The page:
I know you always put people first Neil and take nature for granted but, as a biologist, I can tell you that it is not as simple as that. We are part of that ecosystem. Our food, oxygen and the chemistry of our own bodies depends on a delicate interaction of millions of species. Soil, on which our crops depend, is a living interaction of millions of organisms from bacteria, fungi, thrips, insects, nematodes and worms. Pollination is dependent on insects. Our health depends on the commensal and symbiotic organisms that inhabit our bodies. What we eat and how we interact with the world affects that balance. We are only beginning to understand how it works. Gut bacteria can affect your mood, your thinking and your health. They live on what we eat. We cannot live apart from nature.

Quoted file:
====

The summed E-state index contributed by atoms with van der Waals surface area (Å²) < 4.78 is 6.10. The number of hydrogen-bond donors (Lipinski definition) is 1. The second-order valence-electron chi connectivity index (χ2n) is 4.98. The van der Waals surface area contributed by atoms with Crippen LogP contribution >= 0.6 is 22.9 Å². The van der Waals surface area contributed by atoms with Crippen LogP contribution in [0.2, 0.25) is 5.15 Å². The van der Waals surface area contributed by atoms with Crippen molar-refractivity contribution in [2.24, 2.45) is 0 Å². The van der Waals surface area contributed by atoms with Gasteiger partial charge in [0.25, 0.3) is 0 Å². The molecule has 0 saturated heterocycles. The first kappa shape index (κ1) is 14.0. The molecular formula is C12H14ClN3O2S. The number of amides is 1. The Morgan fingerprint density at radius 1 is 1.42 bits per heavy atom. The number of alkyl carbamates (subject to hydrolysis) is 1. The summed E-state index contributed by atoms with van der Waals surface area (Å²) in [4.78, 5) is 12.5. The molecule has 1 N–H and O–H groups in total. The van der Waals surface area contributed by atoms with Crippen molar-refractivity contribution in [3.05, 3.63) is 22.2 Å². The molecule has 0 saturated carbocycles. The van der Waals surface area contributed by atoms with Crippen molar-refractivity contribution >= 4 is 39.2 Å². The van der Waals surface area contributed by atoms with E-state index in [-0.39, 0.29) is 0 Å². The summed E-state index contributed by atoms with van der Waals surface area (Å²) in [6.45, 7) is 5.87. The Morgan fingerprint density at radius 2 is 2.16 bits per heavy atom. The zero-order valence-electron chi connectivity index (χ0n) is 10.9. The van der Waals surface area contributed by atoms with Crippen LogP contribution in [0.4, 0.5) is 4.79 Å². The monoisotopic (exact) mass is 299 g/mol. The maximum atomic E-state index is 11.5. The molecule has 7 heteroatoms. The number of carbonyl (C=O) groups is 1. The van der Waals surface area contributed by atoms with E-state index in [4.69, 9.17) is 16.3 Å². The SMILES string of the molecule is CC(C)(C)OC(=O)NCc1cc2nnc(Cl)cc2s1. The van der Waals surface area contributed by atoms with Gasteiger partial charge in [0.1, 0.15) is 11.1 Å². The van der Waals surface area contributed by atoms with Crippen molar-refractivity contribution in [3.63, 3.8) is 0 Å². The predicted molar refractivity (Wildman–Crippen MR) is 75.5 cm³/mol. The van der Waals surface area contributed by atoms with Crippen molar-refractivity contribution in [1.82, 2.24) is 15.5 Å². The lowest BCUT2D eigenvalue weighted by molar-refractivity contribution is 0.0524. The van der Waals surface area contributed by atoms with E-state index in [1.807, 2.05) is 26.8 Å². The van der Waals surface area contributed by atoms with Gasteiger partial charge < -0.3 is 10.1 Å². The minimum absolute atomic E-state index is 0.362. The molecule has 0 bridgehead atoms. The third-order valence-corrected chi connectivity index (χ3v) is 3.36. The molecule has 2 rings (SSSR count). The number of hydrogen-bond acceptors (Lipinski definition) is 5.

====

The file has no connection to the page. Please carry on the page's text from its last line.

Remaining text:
And that is quite apart from the joy of interacting with wild life.
We already live in a vastly impoverished world. Our ancestors lived in a far richer world. We have the rump of nature; of what was. The teeming herds, flocks and shoals have gone. We have the vestiges.
I move on.
You make the point that mankind seeks to ‘make its mark’. That is certainly not the case. We are hunter/gatherers. All humans were hunter/gatherers. There is hardly any evidence of the hunter/gatherer societies that filled the planet. That is because they did not seek to leave any mark. They lived in some kind of harmony with nature (even though they wantonly and stupidly hunted all the mega fauna to extinction). Black Elk talked of walking through the landscape without leaving so much as a footprint and castigated the whiteman for wanting to make everything that lives crawl.
It was with the advent of farming, ‘civilisation’, huge populations, cities and nations, that we started having powerful leaders, politics and religions, and narcissistic power which made individuals want to ’leave their mark’.
That’s an aberration.
As for politics; we might be on a slightly similar wavelength, but with vastly different reasoning.